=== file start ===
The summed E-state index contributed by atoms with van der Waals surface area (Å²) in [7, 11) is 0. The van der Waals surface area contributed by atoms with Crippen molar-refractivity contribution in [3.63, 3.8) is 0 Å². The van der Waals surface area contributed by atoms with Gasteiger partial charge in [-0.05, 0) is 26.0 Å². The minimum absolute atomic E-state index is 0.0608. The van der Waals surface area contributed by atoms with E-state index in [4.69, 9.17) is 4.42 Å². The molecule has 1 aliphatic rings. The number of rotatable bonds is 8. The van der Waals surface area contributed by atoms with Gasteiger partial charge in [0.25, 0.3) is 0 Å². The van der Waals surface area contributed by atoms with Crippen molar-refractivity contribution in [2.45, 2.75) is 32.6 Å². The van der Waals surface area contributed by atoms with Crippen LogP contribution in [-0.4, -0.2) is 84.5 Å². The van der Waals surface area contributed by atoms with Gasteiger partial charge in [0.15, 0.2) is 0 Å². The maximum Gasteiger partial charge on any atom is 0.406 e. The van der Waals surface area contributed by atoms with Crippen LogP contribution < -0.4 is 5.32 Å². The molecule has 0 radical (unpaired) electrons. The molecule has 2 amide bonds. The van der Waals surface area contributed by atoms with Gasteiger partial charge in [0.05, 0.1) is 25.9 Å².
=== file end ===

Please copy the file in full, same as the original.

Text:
The summed E-state index contributed by atoms with van der Waals surface area (Å²) in [7, 11) is 0. The van der Waals surface area contributed by atoms with Crippen molar-refractivity contribution in [3.63, 3.8) is 0 Å². The van der Waals surface area contributed by atoms with Gasteiger partial charge in [-0.05, 0) is 26.0 Å². The minimum absolute atomic E-state index is 0.0608. The van der Waals surface area contributed by atoms with E-state index in [4.69, 9.17) is 4.42 Å². The molecule has 1 aliphatic rings. The number of rotatable bonds is 8. The van der Waals surface area contributed by atoms with Gasteiger partial charge in [0.25, 0.3) is 0 Å². The van der Waals surface area contributed by atoms with Crippen molar-refractivity contribution in [2.45, 2.75) is 32.6 Å². The van der Waals surface area contributed by atoms with Crippen LogP contribution in [-0.4, -0.2) is 84.5 Å². The van der Waals surface area contributed by atoms with Gasteiger partial charge in [0.15, 0.2) is 0 Å². The maximum Gasteiger partial charge on any atom is 0.406 e. The van der Waals surface area contributed by atoms with Crippen LogP contribution < -0.4 is 5.32 Å². The molecule has 0 radical (unpaired) electrons. The molecule has 2 amide bonds. The van der Waals surface area contributed by atoms with Gasteiger partial charge in [0.05, 0.1) is 25.9 Å².